Four years ago a world-class poet moved to Northampton, city of poets. Perhaps you read about it in the newspaper headlines. Or you would have if poetry was celebrated in the manner of other arts. But David Kherdian settled in quietly and went about the business of writing poems, as he had been doing for the previous 45 years, and now a new book, Living in Quiet: New and Selected Poems has gathered his life’s work in a beautifully designed edition with a woodcut by his wife, Nonny Hogrogian (more about her in a moment), on the cover. It has been published by Deerbrook Editions, a literary publishing house based in Maine.
Kherdian found his voice early. His first volume, On the Death of My Father, of which William Saroyan correctly said, “The title poem is one of the best lyrics in American poetry,” sets out one of the many themes that Kherdian explored in the more than 20 books that followed. What does it mean to be the American-born son of an Armenian immigrant father? How does one celebrate the family and heritage that is in their blood and lineage, while forging one’s own path and identity?
It is a lifelong struggle with no easy answers but the questioning is all:
…Because our relationship did not end
with your death, but continued in this way,
my way, on the page and right on through
to the heart of everything that matters,
the eternal matter of life on earth
and after death. (from “Our Time”)
They stare at each other
unable to communicate
aware of the abyss
on one side father Armenia
and on the other, son America
(from “The Father and the Son”)
Originally identified with the Beats and the San Francisco renaissance of the ’60s, Kherdian quickly went in his own direction, eschewing cliques and “isms” for a style that would serve him well and never waver. There is depth without the need for overt difficulty; there is personality without false humbleness or the flaunting of self, and Kherdian is never afraid to risk sentiment in his search for truth. These are poems hurled into being by the grace of love.
Which brings me back to Nonny Hogrogian, a two-time Caldecott-winning artist and Kherdian’s partner of 43 years and collaborator on many books for children. In The Nonny Poems, originally published in 1971, many of which are reprinted in the current volume, he charts their relationship from first meeting—to marriage—to a life in art lived together.
Hogrogian means earth carrier
In the language of our ancestors
And now Nonny takes up the tools
Of her new trade, putting the
Tools of art aside for the moment—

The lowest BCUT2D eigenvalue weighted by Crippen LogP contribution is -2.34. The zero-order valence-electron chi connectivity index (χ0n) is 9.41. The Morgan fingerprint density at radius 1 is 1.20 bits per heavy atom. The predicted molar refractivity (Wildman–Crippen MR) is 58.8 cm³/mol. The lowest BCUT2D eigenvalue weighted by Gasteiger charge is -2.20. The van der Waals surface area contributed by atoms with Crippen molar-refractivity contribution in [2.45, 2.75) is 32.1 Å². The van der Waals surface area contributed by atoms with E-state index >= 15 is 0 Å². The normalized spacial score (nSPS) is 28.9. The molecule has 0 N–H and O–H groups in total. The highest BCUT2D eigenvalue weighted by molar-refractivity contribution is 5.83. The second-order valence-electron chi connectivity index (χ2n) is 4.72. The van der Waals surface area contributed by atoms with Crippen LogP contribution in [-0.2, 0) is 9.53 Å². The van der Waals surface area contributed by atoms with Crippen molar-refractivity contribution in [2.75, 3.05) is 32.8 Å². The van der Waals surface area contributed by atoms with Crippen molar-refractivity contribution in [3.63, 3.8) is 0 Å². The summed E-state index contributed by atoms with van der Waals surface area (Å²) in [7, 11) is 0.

To actualize something new, that
Is as old as our people, whose
Beginnings precede Biblical time,
Knowing, as she has always known,
That to work is to enter mystery…
(from “Nonny Hogrogian”)
There is so much to recommend in this book. The boyhood poems of growing up in Racine, Wisc. take on some of the subject matter of U.S. Poet Laureate Phil Levine’s Detroit and its industrial landscape. But while Levine’s work is mostly fueled by anger at a succession of “stupid jobs,” Kherdian sees his home city as through a child’s eyes, reflecting back more quietly, with both horror and wonderment.
The poems Kherdian wrote during the nine years he and Hogrogian spent at a spiritual community in Oregon, studying the ideas of Gurdjieff, are also here, as are the poems he wrote after leaving the community. While there, he gardened, started a small press and tended to the animals. Kherdian’s poems appear simple on the surface—the sort of poem that should entice a wide audience—but they are far from commonplace, as he says about the act of watching two horses and a man plowing the earth for nurturance:
…as if one did not know that
the simple is not commonplace
as if one did not know
that the commonplace
has been nearly lost
and was being recaptured now
by the quiet, difficult
necessary toil of honest labor:
a man, two horses, the earth—
as if holiness for the moment
could be anything but this.
(from “Coming Into The Farm”)
And finally, there are poems which directly address the Armenian genocide. How could there not be? Kherdian’s biography of his mother, The Road from Home, was a Newbury Honor book, and to my mind the definitive exploration of that still under-reported period in history. The poems make the tragedy personal but leave us thankful that Kherdian is the one telling the tale.
This numbness has taken a lifetime
to lift. Now in your lowered graves,
I beseech you to look upon the
empty space I will fill once
we come to be joined again
because we were always one.
(from “Mother Father Poem”)
A 2012 recipient of the Armenian Star Award, Kherdian is widely recognized as one of the most important and distinctive voices in Armenian-American poetry over the last four decades. I am pleased he is still writing, and here among us in Northampton.•
David Kherdian reads from his work Aug. 23, 5 p.m., at Food for Thought Books in Amherst.
Richard Michelson is the current Poet Laureate of Northampton.